It seems like everything is moving into the digital world these days. The Internet has quickly become a world unto itself where we can share the highlights of our life, purchase gifts, and do a day’s worth of work all from the comfort of our favorite spot on the couch. Online banking, which was once a little-trusted novelty, has now become the norm for keeping track of purchases and paying bills.
So it only makes sense that the church consider ways to offer digital means for giving. After all, what church could afford to say they’re taking in so much money through traditional measures that they don’t need to worry with this new way of giving?
Insightful articles have been written and even published on this site encouraging churches to make the leap into the digital age when it comes to giving. I strongly encourage an article by Shane Raynor from April 2012 for starters.
I’ll even echo much of what the experts say about giving patterns in the 21st Century: I don’t carry cash; I pay all but two of my bills online (those two bills are local companies who refuse to get into the digital age); and I prefer electronic banking.
If churches want to keep up with the ways people manage their money, then they must consider digital methods for giving.
But this article is not another in the long stream of articles encouraging churches to offer digital giving opportunities. This article is intended to offer some questions we should ask before we implement digital giving as a norm in our churches.
What methods of giving should you encourage when considering digital giving?
Do you offer debit card-only giving or do you allow people to use credit cards as well? This may sound like a no-brainer but it’s much more complex than we might think.
A CNNMoney article says the average American household with at least one credit card has over $15,000 in credit card debt (in 2012). The average interest rate runs in the mid-to-high teens at any given moment. Those are staggering figures. Credit card debt should already carry with it ethical concerns for Christians considering the biblical admonitions against charging interest to debt (see Exod. 22:25 for example).
Debt is real and churches have a theological obligation to not encourage the incurring of more debt. This doesn’t even address the gray area created in giving through credit—is it really giving of ourselves to give money that we don't have? So if you’re looking to set up digital giving, you should ask some hard questions about the idea of asking people to give via credit cards.
Many churches who offer digital giving only accept debit cards. This is a purposeful decision on the part of churches to say that while digital giving is accepted, not every means of giving is encouraged. Deciding on a “debit only” system is something churches should talk about before encouraging digital giving. It’s not for everyone but it should certainly be a part of the conversation.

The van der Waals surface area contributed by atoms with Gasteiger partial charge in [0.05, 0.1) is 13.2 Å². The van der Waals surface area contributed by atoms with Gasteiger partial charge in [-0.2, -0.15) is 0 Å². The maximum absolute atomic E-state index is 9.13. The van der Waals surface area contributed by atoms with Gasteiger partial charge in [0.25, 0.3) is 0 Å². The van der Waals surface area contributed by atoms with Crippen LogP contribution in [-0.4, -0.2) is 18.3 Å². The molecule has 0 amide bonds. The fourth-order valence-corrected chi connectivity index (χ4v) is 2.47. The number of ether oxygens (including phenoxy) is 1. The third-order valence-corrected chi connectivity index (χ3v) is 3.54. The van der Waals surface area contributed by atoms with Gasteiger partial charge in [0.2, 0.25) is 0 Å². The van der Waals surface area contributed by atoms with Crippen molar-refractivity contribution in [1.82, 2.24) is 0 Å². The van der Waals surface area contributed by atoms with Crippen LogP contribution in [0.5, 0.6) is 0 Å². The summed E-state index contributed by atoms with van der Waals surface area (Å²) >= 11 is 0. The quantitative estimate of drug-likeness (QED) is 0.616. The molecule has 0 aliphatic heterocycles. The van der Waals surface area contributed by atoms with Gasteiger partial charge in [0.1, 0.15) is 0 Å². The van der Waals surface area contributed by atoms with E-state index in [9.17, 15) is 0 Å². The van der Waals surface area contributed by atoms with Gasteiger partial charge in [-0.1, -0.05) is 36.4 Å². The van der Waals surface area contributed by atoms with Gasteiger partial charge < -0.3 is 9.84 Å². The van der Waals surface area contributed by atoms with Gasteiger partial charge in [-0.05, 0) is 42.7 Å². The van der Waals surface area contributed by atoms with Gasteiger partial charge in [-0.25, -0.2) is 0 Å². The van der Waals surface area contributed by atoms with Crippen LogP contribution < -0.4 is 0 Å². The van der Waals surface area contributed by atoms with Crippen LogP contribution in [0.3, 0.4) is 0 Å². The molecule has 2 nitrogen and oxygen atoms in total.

What else should you consider when setting up digital giving?
Before you invest in new kiosks and software, you should also consider some other additions to your church life. Namely, plan to offer small group studies about money and debt management. I personally think this is an absolute necessity for churches whether you’re considering digital giving or not. Churches have an obligation to help people live into the wholeness of life God offers, and that wholeness can all too quickly get lost under a mountain of personal debt. Further, if churches want to encourage digital giving as a means of taking in more revenue, then we better offer a wholistic approach to managing money lest we become just another life-draining source of debt.
Some ideas for curriculum to offer include:
Enough: Discovering Joy Through Simplicity and Generosity by Adam Hamilton
- The title gives away the premise — in a consumption society, we need to learn when enough is enough. Adam offers some great biblical insight and Wesleyan theological perspective to some very practical material on managing money and growing in generosity.
- This one is very popular in local churches. It’s the Dave Ramsey program and it stresses very practical ways to address issues of debt and financial management.
Not Your Parents’ Offering Plate by J. Clif Christopher
- This book is a great resource for pastors, leaders, and anyone who works with church finances. It addresses the issue of trust between givers and organizations and offers some practical guidance for churches to become better at managing the gifts they receive while also doing a better job of capturing the imagination of the givers.
A friend recently told me, “digital giving is the new frontier for church stewardship and we better wake up to that reality.” And you know what, he’s absolutely right. But let’s boldly discover this new frontier with some caution and integrity. Jesus’ promise for abundant living and the coming of the kingdom means so much more than just taking in bigger weekly offerings.